Carl Sebastian Lindberg: Home and Country (Heim und Heimat) 1.5. – 23.5.2015
Installation and video
*** INVITATION – Opening Friday 30th April 2015 6-8PM in the presence of the Artist. Snacks & drinks. Warmly welcome! ***
The subject of the documentary exhibition Home and Country is a childhood marked by World War II in Finland. The artwork is now shown for the first time as an installation in Germany. The exhibition consists of an installation and a short documentary film and is based on interviews with the author Ann-Mari Lindberg.
Carl Sebastian Lindberg`s short film and installation Home and Country (2013) has been controversial and debated in Finland because it brings up the union between Finland and Nazi-Germany during World War II. When it was shown in Helsinki it sparked a debate about the relationship between Finland and Nazi-Germany during the Second World War.
Carl Sebastian Lindberg writes about his work:
“Home and Country relates the experiences of my aunt, the author Ann-Mari Lindberg, as a child during the Second World War in Finland. I wanted to portray the experiences of my aunt’s generation and the impact these experiences have had on her and her values, because I believe that the experiences of earlier generations are in some way embedded in us, even though we might not know how.
The starting point of the work is microhistorical, I have wanted to recount small events from the life of a child, but through these also deal with the bigger historical events of the war. For example, the breakout of the war is told through Ann-Mari’s father’s purchase of gas masks for the entire family, and how the her mother sewed snow camouflage suits for the children – the same kind of camouflage suits worn by the soldiers at the front.
The alliance of Finland with Nazi Germany is touched upon when Ann-Mari talks about how it felt to do the Nazi salute and march to the beat in the German School in Helsinki.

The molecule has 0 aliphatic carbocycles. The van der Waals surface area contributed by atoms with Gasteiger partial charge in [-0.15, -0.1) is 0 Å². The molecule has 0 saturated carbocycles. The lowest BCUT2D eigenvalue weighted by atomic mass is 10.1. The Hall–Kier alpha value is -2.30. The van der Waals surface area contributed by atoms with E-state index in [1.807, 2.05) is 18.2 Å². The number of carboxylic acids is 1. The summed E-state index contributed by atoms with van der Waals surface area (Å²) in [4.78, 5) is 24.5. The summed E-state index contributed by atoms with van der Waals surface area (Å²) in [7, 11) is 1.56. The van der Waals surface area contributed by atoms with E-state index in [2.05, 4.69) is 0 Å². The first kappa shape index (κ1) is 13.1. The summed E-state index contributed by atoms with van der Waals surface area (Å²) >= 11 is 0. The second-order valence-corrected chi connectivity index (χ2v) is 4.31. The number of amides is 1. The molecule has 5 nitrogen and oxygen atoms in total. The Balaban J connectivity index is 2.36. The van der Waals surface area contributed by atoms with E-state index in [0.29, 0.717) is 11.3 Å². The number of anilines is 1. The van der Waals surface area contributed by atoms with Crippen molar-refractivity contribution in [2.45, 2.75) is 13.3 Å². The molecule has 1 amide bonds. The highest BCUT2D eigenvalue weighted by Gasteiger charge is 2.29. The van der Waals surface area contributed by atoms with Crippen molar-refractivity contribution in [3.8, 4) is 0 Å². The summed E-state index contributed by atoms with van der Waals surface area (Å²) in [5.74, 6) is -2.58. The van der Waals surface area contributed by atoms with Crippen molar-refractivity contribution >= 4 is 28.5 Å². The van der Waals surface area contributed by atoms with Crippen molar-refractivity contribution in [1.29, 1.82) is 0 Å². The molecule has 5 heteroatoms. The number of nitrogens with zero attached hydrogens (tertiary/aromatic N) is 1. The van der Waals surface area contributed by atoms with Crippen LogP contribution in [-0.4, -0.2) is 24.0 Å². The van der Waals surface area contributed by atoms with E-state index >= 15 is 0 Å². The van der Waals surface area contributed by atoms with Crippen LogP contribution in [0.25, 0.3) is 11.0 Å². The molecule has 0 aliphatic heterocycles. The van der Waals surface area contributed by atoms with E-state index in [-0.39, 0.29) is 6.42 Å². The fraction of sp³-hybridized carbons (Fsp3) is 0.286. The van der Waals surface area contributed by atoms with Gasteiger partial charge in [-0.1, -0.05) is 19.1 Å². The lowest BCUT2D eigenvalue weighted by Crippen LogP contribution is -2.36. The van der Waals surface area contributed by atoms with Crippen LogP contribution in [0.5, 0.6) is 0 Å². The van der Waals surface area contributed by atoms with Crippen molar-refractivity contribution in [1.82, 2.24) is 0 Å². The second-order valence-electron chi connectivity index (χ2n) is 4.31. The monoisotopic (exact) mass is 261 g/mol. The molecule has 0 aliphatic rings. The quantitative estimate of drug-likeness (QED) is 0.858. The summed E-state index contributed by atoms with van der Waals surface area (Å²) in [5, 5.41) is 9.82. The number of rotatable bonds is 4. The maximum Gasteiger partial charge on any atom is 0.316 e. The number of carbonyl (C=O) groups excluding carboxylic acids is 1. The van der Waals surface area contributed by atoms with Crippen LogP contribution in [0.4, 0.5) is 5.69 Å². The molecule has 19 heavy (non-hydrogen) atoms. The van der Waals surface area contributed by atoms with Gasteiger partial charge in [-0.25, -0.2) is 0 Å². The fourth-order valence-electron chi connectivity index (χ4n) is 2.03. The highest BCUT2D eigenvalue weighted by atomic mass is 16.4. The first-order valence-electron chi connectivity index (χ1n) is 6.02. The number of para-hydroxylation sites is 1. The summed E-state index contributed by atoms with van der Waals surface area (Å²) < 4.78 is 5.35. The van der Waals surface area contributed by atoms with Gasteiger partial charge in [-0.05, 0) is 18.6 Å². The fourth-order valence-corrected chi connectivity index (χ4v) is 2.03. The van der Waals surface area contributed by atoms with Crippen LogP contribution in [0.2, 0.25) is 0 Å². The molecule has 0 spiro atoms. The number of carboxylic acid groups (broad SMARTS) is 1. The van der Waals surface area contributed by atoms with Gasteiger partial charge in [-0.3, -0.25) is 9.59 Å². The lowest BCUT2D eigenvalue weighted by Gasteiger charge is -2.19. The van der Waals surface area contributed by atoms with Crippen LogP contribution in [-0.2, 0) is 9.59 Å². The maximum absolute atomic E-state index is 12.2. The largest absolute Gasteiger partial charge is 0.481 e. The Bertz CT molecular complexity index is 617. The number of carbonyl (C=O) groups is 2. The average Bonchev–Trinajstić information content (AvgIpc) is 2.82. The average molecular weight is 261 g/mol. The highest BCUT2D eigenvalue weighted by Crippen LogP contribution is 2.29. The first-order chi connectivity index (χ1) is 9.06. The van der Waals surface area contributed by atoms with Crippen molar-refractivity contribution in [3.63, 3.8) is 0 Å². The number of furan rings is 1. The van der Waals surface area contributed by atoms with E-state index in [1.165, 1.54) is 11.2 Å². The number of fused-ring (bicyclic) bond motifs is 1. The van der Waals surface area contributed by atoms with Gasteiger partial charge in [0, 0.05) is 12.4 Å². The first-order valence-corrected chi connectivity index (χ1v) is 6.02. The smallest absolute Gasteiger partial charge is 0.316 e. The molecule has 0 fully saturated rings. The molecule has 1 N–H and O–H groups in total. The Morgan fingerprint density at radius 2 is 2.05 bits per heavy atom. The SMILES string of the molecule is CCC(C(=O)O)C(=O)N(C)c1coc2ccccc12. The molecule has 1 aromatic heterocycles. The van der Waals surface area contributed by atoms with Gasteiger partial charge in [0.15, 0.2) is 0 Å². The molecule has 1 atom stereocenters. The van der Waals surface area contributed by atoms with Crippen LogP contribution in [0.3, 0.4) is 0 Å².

I have wanted to use the microhistorical and fragmented perspective and narrative mode of the film as a device to avoid the glorification of war experiences – and thereby the glorification of war. Apart from interviews and material from different archives the film also uses war-time newsreels by the Finnish Defence Forces. The newsreels are blatantly propagandist and racist, likening the Russians to rats and lice.”
When the work was shown in Helsinki for the first time, former member of parlament Jutta Zilliacus wrote in the newspaper Hufvudstadsbladet denying claims made by Ann-Mari Lindberg in the film that the students of The German School in Helsinki did Nazi salutes and that the students waved Swastika-flags. After another former student, Endel Kingo, wrote about how he remembered that doing Nazi salutes was a regular part of the school and Carl Sebastian Lindberg wrote about research done about the school which proved that the school was neither free from Nazi symbols or Nazi ideology, Zilliacus retracted her claims and wrote that “There was nothing illegal with the swastika”.
Carl Sebastian Lindberg writes: “Finland hasn’t yet faced up to it’s Nazi past.”
*** EINLADUNG – Vernissage am Freitag, den 30. April 2015, 18-20 Uhr. Der Künstler ist anwesend. Snacks und Getränke. Herzlich willkommen! ***
Thematischer Rahmen der dokumentarischen Ausstellung “Home and Country” sind vom 2. Weltkrieg geprägte Kindheitserfahrungen in Finnland. Die Ausstellung basiert auf ausführlichen Interviews mit der Autorin Ann-Mari Lindberg und besteht aus einer Installation und einem Dokumentarfilm. Die Arbeit wird nun zum ersten Mal in Deutschland gezeigt.
Carl Sebastian Lindberg`s Arbeit “Home and Country” hat in Finnland zu einer Kontroverse geführt, da der Film und die zugehörige Installation die Zusammenarbeit zwischen Finnland und Nazi-Deutschland während des 2. Weltkrieges thematisiert. In Finnland wird dieses Thema nur ungern in der öffentlichen Debatte erörtert.